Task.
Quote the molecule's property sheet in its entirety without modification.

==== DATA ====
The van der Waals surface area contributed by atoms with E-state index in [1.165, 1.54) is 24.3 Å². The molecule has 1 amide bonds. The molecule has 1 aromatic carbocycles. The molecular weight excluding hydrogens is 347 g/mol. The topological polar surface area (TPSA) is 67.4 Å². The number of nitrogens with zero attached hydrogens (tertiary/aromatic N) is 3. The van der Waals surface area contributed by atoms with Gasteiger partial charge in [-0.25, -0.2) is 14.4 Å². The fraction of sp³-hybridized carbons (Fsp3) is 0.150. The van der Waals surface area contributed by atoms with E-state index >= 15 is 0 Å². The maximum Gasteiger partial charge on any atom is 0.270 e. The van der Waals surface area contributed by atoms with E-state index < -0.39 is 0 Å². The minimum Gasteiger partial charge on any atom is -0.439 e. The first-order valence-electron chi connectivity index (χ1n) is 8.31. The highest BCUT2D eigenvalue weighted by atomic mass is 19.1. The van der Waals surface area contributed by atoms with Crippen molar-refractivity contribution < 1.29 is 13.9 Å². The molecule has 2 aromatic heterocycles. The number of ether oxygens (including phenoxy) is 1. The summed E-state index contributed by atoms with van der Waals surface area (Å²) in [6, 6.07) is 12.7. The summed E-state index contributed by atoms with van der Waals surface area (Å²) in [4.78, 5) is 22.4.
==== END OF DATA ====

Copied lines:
The van der Waals surface area contributed by atoms with E-state index in [1.165, 1.54) is 24.3 Å². The molecule has 1 amide bonds. The molecule has 1 aromatic carbocycles. The molecular weight excluding hydrogens is 347 g/mol. The topological polar surface area (TPSA) is 67.4 Å². The number of nitrogens with zero attached hydrogens (tertiary/aromatic N) is 3. The van der Waals surface area contributed by atoms with Gasteiger partial charge in [-0.25, -0.2) is 14.4 Å². The fraction of sp³-hybridized carbons (Fsp3) is 0.150. The van der Waals surface area contributed by atoms with E-state index >= 15 is 0 Å². The maximum Gasteiger partial charge on any atom is 0.270 e. The van der Waals surface area contributed by atoms with E-state index < -0.39 is 0 Å². The minimum Gasteiger partial charge on any atom is -0.439 e. The first-order valence-electron chi connectivity index (χ1n) is 8.31. The highest BCUT2D eigenvalue weighted by atomic mass is 19.1. The van der Waals surface area contributed by atoms with Crippen molar-refractivity contribution < 1.29 is 13.9 Å². The molecule has 2 aromatic heterocycles. The number of ether oxygens (including phenoxy) is 1. The summed E-state index contributed by atoms with van der Waals surface area (Å²) in [6, 6.07) is 12.7. The summed E-state index contributed by atoms with van der Waals surface area (Å²) in [4.78, 5) is 22.4.